Commission Releases Report on the Postal Service's Financial Condition

Despite the slight improvement in liquidity, the Postal Service faces significant financial challenges

Today the Postal Regulatory Commission (Commission) released its report analyzing the Postal Service’s (Postal Service) financial condition for fiscal year (FY) 2015.

In FY 2015, the Postal Service generated its second consecutive annual net operating income. Increases in Competitive product volume and the continuation of the exigent surcharge were the primary causes of these results. The exigent surcharge generated an additional $2.1 billion in revenue greatly mitigating revenue losses resulting from the decline in Market Dominant product volume, and Competitive product volume contributed more than $1 billion in additional revenue. After accounting for non-cash adjustments to the workers' compensation liability, the supplemental payment into the Federal Employees Retirement System, and the Retiree Health Benefit Fund (RHBF) payment, which the Postal Service considers as non-controllable factors, the Postal Service had a total net loss of $5.1 billion in FY 2015.

Although the FY 2015 Integrated Financial Plan included a capital investment budget of $1.5 billion for mail processing equipment, vehicles, and information technology, the Commission's analysis identifies persistent financial challenges for the Postal Service. Significant balance sheet liabilities and off-balance sheet unfunded liabilities for pension and annuitant health benefits remain. At the end of FY 2015, the Postal Service’s total liabilities exceeded the total value of its assets by $50.4 billion. This results from several years of net operating losses starting in FY 2007. Although FY 2014 and FY 2015 had a net operating income, the slow replacement of fully depreciated capital assets and substantial personnel related liabilities also contributed to this high net deficiency. Highlights from the FY 2015 balance sheets include:

· Non-current assets comprise 67 percent of total assets, while non-current liabilities only comprise 33 percent of total liabilities.

· Aging capital assets, such as vehicles and equipment, along with the Postal Service’s inability to invest in new capital, resulted in a $652 million decline in the value of its property, plant, and equipment.

· Total liabilities increased by $6.8 billion dollars, mainly due to the Postal Service’s non-payment of its RHBF statutory obligation and increases in workers’ compensation liability.

· Negative net worth indicates that the Postal Service has spent both its initial capital and the debt borrowed from the Federal Financing Bank. Simply put, its debts are no longer secured by its assets.

Because the Postal Service reached the limit of its borrowing authority, all current activity must be financed with internally generated cash, which is generated from or within the business itself. This has severely limited the Postal Service’s ability to invest in much needed equipment and other productive assets. The Postal Service’s liquidity will be significantly affected by the expiration of the Market Dominant exigent surcharge that the Postal Service intends to remove on April 10, 2016.

The Commission's Financial Analysis report also includes an in-depth review of volume, revenue, and cost trends for each class of mail over the previous fiscal year, and describes the trends in attributable and institutional costs. By comparing and analyzing the Postal Service's financial statements for the past 10 fiscal years, the analysis also measures the sustainability and liquidity of the Postal Service and the historic annual growth rates of Postal Service financial statement elements through trend analyses.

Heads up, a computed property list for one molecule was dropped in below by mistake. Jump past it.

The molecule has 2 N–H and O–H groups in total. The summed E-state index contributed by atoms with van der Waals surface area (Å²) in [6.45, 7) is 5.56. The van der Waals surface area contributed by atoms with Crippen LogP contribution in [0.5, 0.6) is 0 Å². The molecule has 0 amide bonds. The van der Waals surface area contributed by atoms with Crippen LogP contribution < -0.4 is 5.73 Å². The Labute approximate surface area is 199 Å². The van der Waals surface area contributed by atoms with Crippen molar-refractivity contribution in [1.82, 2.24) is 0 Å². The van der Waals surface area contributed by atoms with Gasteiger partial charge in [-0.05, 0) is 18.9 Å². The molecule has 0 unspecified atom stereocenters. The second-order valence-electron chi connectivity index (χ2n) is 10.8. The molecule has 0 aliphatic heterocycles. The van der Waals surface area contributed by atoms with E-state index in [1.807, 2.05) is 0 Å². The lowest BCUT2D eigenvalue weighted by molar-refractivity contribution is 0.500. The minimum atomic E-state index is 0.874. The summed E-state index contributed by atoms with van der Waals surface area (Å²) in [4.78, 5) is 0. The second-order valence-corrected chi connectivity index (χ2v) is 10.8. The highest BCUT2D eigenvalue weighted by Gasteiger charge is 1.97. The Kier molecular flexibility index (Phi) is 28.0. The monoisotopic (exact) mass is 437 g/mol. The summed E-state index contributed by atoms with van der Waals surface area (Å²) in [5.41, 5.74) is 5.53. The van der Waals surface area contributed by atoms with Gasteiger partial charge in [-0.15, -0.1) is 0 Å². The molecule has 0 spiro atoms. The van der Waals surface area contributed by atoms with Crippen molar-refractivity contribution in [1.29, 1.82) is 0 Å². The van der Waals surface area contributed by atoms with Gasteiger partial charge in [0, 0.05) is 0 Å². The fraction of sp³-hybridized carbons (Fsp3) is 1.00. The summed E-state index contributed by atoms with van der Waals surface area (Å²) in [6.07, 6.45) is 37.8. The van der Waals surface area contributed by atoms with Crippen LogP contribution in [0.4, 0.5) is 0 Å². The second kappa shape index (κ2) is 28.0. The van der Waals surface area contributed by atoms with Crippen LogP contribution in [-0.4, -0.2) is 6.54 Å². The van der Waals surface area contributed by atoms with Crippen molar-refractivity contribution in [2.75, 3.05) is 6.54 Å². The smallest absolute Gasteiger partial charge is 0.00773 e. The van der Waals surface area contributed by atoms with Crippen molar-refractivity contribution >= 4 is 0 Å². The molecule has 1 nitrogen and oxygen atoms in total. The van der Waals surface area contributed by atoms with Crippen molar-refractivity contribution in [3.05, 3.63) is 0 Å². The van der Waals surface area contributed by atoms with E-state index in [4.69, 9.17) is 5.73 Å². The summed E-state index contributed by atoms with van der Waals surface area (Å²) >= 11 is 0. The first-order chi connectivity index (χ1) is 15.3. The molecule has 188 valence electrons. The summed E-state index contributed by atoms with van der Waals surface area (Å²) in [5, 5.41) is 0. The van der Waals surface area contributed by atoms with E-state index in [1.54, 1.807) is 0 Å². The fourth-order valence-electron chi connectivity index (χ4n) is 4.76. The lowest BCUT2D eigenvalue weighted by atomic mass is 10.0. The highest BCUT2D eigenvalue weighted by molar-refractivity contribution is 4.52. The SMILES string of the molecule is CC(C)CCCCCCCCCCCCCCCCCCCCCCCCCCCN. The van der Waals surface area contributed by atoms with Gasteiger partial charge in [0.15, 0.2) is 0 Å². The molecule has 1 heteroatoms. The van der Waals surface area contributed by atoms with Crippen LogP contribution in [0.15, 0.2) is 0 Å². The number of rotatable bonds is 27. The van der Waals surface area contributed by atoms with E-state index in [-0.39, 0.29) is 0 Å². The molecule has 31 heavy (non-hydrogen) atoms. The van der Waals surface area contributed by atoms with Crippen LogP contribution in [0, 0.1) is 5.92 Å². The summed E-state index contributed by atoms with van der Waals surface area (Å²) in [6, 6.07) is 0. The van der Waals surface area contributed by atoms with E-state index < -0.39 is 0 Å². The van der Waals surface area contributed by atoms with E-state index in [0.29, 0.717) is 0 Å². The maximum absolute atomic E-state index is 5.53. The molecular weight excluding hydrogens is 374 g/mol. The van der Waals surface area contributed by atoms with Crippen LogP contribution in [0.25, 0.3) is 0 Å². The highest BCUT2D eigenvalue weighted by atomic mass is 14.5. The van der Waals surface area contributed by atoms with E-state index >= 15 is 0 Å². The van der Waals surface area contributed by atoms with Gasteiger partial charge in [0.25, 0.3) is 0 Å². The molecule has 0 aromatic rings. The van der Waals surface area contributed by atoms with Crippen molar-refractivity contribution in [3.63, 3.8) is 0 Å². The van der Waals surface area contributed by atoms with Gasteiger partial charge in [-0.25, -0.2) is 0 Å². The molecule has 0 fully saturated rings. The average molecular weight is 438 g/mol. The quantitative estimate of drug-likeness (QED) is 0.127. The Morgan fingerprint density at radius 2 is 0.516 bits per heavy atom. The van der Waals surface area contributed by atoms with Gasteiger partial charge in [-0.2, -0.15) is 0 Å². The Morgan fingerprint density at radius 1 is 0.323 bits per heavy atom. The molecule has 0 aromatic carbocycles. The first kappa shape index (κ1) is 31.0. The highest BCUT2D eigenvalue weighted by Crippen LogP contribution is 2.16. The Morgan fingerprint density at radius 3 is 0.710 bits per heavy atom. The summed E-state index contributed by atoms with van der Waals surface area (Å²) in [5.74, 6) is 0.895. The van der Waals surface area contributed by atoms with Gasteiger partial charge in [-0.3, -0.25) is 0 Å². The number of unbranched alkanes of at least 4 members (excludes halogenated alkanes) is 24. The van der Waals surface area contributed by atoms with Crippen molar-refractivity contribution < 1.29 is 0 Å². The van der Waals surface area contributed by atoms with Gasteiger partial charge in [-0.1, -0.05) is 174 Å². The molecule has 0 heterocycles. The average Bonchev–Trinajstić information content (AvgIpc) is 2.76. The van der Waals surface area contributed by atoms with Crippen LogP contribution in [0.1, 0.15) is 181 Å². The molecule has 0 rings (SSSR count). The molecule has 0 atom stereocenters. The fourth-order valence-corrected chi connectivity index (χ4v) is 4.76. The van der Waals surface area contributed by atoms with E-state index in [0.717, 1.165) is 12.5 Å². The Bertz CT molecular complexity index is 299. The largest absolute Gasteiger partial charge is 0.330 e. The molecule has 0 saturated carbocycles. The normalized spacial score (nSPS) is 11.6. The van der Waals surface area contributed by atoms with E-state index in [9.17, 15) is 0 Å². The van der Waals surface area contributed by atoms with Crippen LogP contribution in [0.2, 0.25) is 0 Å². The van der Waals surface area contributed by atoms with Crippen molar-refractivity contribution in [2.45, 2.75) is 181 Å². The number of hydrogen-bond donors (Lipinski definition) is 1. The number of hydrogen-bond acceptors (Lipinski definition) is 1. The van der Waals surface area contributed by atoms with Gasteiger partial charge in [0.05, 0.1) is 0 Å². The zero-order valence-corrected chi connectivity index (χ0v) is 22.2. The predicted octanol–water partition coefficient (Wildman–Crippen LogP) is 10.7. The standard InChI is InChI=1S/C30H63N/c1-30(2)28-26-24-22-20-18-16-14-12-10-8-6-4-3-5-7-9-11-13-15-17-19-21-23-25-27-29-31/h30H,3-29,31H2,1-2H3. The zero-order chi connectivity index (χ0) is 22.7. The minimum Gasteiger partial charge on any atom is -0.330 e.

Other Highlights for FY 2015 include:

· Market Dominant revenue increased for the second consecutive year despite continuing declines in volumes.

· Competitive products volumes and revenues increased 14.8 percent and 7.5 percent, respectively.

· For the eighth consecutive year, certain products did not cover their attributable costs. These products generated a total negative contribution of $1.2 billion in FY 2015.

· Total attributable costs increased for the first time since FY 2008.

· Average unit total costs continue to increase; however, for the first time since FY 2010, the average unit attributable cost also increased.

· The increase in attributable costs reduced the percentage of total costs that are considered institutional.

· The percentage of volume, revenue, attributable costs, and contribution to institutional costs from Competitive products continues to increase.

· The Postal Service cash position is at the highest level since FY 2007, however significant balance sheet liabilities and off-balance sheet unfunded liabilities for pension and annuitant health benefits threaten the improvements in liquidity.

Download a complete copy of the Commission’s Financial Analysis report at

The Postal Regulatory Commission is an independent federal agency that provides regulatory oversight over the U.S. Postal Service to ensure the transparency and accountability of the Postal Service and foster a vital and efficient universal mail system.  The Commission is comprised of five Presidentially-appointed and Senate-confirmed Commissioners, each serving terms of six years.  The Chairman is designated by the President.  In addition to Acting Chairman Robert G. Taub, the other commissioners are Vice Chairman Nanci Langley and Commissioners Mark Acton and Tony Hammond. Follow the PRC on Twitter: @PostalRegulator

About Postal Regulatory Commission

The Commission is an independent agency that has exercised regulatory oversight over the Postal Service since its creation by the Postal Reorganization Act of 1970, with expanded responsibilities under the Postal Accountability and Enhancement Act of

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